10 Tips to Make It Through Candidacy

The Rev. Dr. Megan Rohrer served as the candidacy director for the Extraordinary Lutheran Ministries and has been ordained for over 12 years.

Some tips and suggestions for people interested in becoming a pastor, seminary students and others who are in the candidacy process.


Tip 1: It is not a job interview: You are there to get permission to be a student. Have an attitude that shows you want to grow and learn.


Tip 2: Act and dress like someone who could be there for someone's last day of life: Being a pastor involves being their for people in difficult times. Show that you are able to be there when someone passes, by dressing accordingly.


Tip 3: Take notes: Show you are interested in learning and that you are invested in the process.


Tip 4: Give examples of diverse church contexts: Show your flexibility and your desire to care for the faith of others. Yes, they may be interested in learning about your faith as well, but as a pastor it will be your job to share the faith of a community, not to just put your own faith on display.


Tip 5: Read the list of pastor's responsibilities: Know the full list of tasks in the job description for pastor's in your denomination. Use the list to demonstrate your desire to be a well rounded pastor.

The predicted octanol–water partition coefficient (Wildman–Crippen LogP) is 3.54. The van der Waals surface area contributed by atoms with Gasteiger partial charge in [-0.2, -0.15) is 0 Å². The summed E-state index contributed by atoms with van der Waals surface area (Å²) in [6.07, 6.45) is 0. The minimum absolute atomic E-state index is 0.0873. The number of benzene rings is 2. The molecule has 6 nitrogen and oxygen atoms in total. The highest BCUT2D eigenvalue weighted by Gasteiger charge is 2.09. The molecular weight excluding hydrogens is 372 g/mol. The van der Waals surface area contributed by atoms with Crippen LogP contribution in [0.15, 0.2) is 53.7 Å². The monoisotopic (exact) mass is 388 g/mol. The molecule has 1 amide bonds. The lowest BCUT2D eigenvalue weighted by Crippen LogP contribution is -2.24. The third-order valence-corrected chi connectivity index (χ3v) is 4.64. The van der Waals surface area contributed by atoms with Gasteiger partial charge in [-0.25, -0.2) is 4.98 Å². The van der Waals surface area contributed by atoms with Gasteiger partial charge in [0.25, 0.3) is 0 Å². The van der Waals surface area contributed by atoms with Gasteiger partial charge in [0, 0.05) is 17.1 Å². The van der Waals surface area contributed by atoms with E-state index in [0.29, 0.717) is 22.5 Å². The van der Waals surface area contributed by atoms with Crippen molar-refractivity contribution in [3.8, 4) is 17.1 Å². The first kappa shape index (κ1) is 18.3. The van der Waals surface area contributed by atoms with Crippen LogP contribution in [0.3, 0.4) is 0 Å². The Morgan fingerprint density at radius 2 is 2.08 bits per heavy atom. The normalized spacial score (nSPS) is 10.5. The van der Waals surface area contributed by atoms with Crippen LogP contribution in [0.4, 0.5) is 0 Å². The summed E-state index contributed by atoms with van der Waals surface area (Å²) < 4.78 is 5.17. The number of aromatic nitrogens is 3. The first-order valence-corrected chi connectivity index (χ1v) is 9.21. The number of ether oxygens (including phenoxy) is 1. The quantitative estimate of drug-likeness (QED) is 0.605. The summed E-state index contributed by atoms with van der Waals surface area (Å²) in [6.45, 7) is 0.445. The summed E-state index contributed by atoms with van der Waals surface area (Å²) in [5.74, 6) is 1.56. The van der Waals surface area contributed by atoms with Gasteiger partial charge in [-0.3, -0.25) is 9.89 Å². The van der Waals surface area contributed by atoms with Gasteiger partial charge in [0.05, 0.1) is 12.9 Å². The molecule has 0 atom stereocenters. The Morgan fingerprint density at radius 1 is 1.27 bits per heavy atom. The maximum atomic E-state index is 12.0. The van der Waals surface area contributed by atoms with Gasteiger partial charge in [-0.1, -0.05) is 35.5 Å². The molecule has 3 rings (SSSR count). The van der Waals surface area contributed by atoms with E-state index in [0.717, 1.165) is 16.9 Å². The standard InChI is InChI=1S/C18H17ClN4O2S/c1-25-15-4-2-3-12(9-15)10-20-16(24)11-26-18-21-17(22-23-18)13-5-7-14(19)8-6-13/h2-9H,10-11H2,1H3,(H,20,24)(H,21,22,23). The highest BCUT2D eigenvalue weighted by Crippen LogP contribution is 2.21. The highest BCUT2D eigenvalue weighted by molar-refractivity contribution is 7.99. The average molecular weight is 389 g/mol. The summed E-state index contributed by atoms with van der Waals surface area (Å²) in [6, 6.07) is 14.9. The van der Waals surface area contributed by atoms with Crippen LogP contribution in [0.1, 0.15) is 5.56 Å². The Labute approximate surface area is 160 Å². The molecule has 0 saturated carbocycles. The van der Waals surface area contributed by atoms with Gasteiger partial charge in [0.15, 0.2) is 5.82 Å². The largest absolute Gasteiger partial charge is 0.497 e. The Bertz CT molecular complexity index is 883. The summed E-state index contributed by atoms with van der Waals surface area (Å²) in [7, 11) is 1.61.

Tip 6: Demonstrate healthy boundaries: In order to prevent sexual misconduct or other issues, candidacy committees seek want to hear that pastors will make good professional choices. If you don't know much about pastoral boundaries check out this list from ACPE.


Tip 7: Practice your interview: Practice saying your ideas to yourself and to others.


Tip 8: Accountability partner: Find someone who can give you honest feedback and listen to them.


Tip 9: Journal: Write down some of the experiences you have had that shape your faith. Include congregations that inspire you and pastors who inspire you.


Tip 10: Show you are open to feedback and willing to work on it: Take even unjust feedback seriously. This does not mean you should change who you are, but you could say something like: "while that's not how I understand myself, I take your feedback seriously and will work on it." Then you actually have to work on something related to the feedback. This could mean you work on communicating your truth better so the committee can see it next time you meet.


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©2019 by the Rev. Dr. Megan Rohrer